I can't speak to the quality of their email service (although they do provide it)--I set him up with a dedicated email provider (tuffmail) that carries a monthly fee but he had a ton of email volume and it was important that it be fast and reliable so we decided to use a specialist firm.

For designing a basic site, these people have the right suggestions. Hiring someone will be easier than figuring it out yourself and pretty much anyone with web design skills will be able to make the kind of site you want.

How much do you plan to change the site? Do you want it to have some blog/content management software built in so that you can make postings without having to edit the actual code of the site? In that situation you have to make sure you keep it secure so your website doesn't start serving up viagra ads and malware. The key there is to keep the underlying software up to date. Whether it is Joomla or Drupal or whatever, it has to be a current version so either your hosting company has to provide this service or you will have to pay someone to maintain the site. If your site is going to have much of this kind of stuff, I would look for an established firm to design it instead of a freelancer--they should be accustomed to doing routine update work while a freelancer might build you a great website but you can't count on them to be around forever.
post #11 of 16
Quote:
Originally Posted by Sherman90 View Post

I took a quick gander at the top hits for web developers on ODesk. Wasn't impressed, and don't have the patience to screen so many potentials.
I really like the look and feel of the squarespace concept, but it seems very design heavy. That's not necessarily an issue, but the service isn't the cheapest ($8/month).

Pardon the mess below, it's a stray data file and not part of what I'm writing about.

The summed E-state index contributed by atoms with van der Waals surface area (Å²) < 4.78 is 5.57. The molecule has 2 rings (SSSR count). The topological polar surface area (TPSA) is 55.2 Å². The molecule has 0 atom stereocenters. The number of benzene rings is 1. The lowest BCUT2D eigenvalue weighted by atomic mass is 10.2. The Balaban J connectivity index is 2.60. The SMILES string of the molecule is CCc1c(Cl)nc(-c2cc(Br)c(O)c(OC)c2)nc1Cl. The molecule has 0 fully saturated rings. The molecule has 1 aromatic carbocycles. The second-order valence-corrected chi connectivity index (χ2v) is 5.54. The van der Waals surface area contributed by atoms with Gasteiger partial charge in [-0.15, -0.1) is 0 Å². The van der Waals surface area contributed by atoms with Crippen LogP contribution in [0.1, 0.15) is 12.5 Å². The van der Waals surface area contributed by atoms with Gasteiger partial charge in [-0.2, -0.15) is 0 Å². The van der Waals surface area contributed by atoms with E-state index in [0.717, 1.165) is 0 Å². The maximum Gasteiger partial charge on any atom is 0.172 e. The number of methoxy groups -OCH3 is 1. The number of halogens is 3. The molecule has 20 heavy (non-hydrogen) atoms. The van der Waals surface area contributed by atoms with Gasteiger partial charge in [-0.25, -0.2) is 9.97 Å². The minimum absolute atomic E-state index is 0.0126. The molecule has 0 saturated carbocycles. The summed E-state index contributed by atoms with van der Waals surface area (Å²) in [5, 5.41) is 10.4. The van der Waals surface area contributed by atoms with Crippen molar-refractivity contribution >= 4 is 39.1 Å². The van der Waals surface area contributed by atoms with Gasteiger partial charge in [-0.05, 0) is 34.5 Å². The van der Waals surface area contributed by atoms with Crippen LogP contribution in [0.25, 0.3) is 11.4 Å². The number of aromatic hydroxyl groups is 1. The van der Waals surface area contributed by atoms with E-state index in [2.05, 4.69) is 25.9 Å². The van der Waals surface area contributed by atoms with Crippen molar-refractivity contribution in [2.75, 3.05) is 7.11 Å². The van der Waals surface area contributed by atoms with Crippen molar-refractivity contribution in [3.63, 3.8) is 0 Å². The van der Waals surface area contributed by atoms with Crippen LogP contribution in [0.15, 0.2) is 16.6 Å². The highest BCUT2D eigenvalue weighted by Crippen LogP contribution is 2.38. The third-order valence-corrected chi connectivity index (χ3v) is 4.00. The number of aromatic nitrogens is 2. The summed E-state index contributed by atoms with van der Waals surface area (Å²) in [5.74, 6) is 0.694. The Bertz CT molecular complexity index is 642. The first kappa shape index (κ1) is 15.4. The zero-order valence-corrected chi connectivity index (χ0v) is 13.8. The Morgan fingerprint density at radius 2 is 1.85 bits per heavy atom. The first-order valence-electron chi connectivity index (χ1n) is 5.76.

Elegant themes also seems attractive. Looks like you pay $39 for access to all of their themes.
...
So, if I'm getting the language right, right now I have a registered domain but no host. Some hosts seem to have wordpress built into them (like bluehost, which I gather is reputable). Is the idea to pay $39 to someone like Elegant Themes, and then import the theme into Bluehost which is Wordpress compatible, and then drag/drop/develop? If so, what's the difference between that route and Squarespace. Is Squarespace also a hosting service, so that I get both hosting/themes in one place?
Thanks so much everyone...and especially Michael, for the very sound advice.


Squarespace does everything in one package, yes. They have hosting, click-and-drag development and they even handle your domain registrations (like most hosting providers do but you've already registered yours yourself).

 

I actually met the guys running Squarespace in NY and they're decent people, but SS is known to be very slow to react on the development side to people's needs. Having said that, a private equity boutique firm i used to work for were the ones that introduced me to them and their website took 5 minutes to setup for something that looks professional enough.

 

Personally I go with dreamhost (unlimited broadband and free domain registration for the first domain + unlimited domains) then do the one-click Wordpress install and drag-and-drop install the themes, as you said.

 

I wouldn't blame you with going with Squarespace as they do simplify a lot of things. Their limitations will only become apparent months later when you want to customise something so it would only be distracting for me to go through the pros and cons.

post #12 of 16